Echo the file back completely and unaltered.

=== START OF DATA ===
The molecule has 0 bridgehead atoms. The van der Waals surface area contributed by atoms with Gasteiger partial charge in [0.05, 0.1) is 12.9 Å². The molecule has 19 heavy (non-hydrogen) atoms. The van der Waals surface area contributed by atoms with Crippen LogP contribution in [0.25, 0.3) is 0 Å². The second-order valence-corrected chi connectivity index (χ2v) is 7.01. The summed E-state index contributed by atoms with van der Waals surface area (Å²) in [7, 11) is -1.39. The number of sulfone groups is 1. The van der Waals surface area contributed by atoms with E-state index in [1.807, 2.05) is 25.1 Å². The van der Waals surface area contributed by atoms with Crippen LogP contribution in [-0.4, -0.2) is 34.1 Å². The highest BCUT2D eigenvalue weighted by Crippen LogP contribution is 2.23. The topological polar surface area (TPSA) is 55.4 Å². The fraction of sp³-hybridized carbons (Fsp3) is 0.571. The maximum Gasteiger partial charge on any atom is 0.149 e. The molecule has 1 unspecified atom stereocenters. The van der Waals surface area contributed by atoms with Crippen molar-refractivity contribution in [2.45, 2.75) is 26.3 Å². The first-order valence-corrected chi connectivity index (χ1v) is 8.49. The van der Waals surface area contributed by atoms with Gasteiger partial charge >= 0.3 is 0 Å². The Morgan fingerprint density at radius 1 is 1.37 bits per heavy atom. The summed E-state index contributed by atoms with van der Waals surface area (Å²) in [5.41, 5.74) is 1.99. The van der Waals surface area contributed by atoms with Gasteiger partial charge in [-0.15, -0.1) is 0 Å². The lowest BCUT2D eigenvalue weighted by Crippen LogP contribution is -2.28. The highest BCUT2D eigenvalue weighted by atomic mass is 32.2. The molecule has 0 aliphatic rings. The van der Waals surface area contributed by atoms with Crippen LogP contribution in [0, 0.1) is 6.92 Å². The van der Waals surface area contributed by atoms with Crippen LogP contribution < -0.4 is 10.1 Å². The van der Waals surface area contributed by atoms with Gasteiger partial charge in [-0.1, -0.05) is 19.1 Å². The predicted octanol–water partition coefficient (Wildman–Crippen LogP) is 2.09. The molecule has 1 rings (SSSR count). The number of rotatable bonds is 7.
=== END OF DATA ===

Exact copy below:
The molecule has 0 bridgehead atoms. The van der Waals surface area contributed by atoms with Gasteiger partial charge in [0.05, 0.1) is 12.9 Å². The molecule has 19 heavy (non-hydrogen) atoms. The van der Waals surface area contributed by atoms with Crippen LogP contribution in [0.25, 0.3) is 0 Å². The second-order valence-corrected chi connectivity index (χ2v) is 7.01. The summed E-state index contributed by atoms with van der Waals surface area (Å²) in [7, 11) is -1.39. The number of sulfone groups is 1. The van der Waals surface area contributed by atoms with E-state index in [1.807, 2.05) is 25.1 Å². The van der Waals surface area contributed by atoms with Crippen LogP contribution in [-0.4, -0.2) is 34.1 Å². The highest BCUT2D eigenvalue weighted by Crippen LogP contribution is 2.23. The topological polar surface area (TPSA) is 55.4 Å². The fraction of sp³-hybridized carbons (Fsp3) is 0.571. The maximum Gasteiger partial charge on any atom is 0.149 e. The molecule has 1 unspecified atom stereocenters. The van der Waals surface area contributed by atoms with Crippen molar-refractivity contribution in [2.45, 2.75) is 26.3 Å². The first-order valence-corrected chi connectivity index (χ1v) is 8.49. The van der Waals surface area contributed by atoms with Gasteiger partial charge >= 0.3 is 0 Å². The Morgan fingerprint density at radius 1 is 1.37 bits per heavy atom. The summed E-state index contributed by atoms with van der Waals surface area (Å²) in [5.41, 5.74) is 1.99. The van der Waals surface area contributed by atoms with Gasteiger partial charge in [-0.15, -0.1) is 0 Å². The lowest BCUT2D eigenvalue weighted by Crippen LogP contribution is -2.28. The highest BCUT2D eigenvalue weighted by atomic mass is 32.2. The molecule has 0 aliphatic rings. The van der Waals surface area contributed by atoms with Crippen LogP contribution in [0, 0.1) is 6.92 Å². The van der Waals surface area contributed by atoms with Crippen LogP contribution < -0.4 is 10.1 Å². The van der Waals surface area contributed by atoms with Gasteiger partial charge in [-0.1, -0.05) is 19.1 Å². The predicted octanol–water partition coefficient (Wildman–Crippen LogP) is 2.09. The molecule has 1 rings (SSSR count). The number of rotatable bonds is 7.